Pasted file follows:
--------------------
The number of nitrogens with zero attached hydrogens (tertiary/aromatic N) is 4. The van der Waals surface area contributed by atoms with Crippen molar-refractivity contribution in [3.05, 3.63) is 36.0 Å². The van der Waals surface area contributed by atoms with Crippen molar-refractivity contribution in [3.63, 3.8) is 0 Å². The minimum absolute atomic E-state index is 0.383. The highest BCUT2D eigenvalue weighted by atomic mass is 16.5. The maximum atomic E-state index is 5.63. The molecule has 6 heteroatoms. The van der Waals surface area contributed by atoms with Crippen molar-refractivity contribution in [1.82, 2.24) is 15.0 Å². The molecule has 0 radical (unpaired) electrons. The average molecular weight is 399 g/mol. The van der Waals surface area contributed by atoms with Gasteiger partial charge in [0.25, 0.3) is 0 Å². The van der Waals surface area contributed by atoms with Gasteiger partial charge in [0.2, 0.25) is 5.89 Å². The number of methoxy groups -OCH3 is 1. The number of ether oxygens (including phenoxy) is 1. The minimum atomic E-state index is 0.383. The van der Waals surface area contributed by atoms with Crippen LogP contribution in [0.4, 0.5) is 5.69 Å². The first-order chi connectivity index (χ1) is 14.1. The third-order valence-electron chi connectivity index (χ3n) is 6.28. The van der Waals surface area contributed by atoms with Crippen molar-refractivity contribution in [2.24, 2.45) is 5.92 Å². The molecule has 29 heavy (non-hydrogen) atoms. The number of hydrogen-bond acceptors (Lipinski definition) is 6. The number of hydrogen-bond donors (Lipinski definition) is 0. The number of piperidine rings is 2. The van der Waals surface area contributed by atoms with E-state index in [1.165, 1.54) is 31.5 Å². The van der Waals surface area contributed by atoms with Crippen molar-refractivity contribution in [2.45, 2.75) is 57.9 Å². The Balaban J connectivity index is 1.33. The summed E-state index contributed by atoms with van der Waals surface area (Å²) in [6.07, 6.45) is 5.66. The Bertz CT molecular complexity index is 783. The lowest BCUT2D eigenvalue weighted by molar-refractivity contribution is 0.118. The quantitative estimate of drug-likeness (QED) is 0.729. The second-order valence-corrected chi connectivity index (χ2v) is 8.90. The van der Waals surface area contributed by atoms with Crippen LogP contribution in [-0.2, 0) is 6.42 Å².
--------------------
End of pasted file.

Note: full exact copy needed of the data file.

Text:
The number of nitrogens with zero attached hydrogens (tertiary/aromatic N) is 4. The van der Waals surface area contributed by atoms with Crippen molar-refractivity contribution in [3.05, 3.63) is 36.0 Å². The van der Waals surface area contributed by atoms with Crippen molar-refractivity contribution in [3.63, 3.8) is 0 Å². The minimum absolute atomic E-state index is 0.383. The highest BCUT2D eigenvalue weighted by atomic mass is 16.5. The maximum atomic E-state index is 5.63. The molecule has 6 heteroatoms. The van der Waals surface area contributed by atoms with Crippen molar-refractivity contribution in [1.82, 2.24) is 15.0 Å². The molecule has 0 radical (unpaired) electrons. The average molecular weight is 399 g/mol. The van der Waals surface area contributed by atoms with Gasteiger partial charge in [0.25, 0.3) is 0 Å². The van der Waals surface area contributed by atoms with Gasteiger partial charge in [0.2, 0.25) is 5.89 Å². The number of methoxy groups -OCH3 is 1. The number of ether oxygens (including phenoxy) is 1. The minimum atomic E-state index is 0.383. The van der Waals surface area contributed by atoms with Crippen LogP contribution in [0.4, 0.5) is 5.69 Å². The first-order chi connectivity index (χ1) is 14.1. The third-order valence-electron chi connectivity index (χ3n) is 6.28. The van der Waals surface area contributed by atoms with Crippen molar-refractivity contribution in [2.24, 2.45) is 5.92 Å². The molecule has 29 heavy (non-hydrogen) atoms. The number of hydrogen-bond acceptors (Lipinski definition) is 6. The number of hydrogen-bond donors (Lipinski definition) is 0. The number of piperidine rings is 2. The van der Waals surface area contributed by atoms with E-state index in [1.165, 1.54) is 31.5 Å². The van der Waals surface area contributed by atoms with Crippen molar-refractivity contribution in [2.45, 2.75) is 57.9 Å². The Balaban J connectivity index is 1.33. The summed E-state index contributed by atoms with van der Waals surface area (Å²) in [6.07, 6.45) is 5.66. The Bertz CT molecular complexity index is 783. The lowest BCUT2D eigenvalue weighted by molar-refractivity contribution is 0.118. The quantitative estimate of drug-likeness (QED) is 0.729. The second-order valence-corrected chi connectivity index (χ2v) is 8.90. The van der Waals surface area contributed by atoms with Crippen LogP contribution in [-0.2, 0) is 6.42 Å².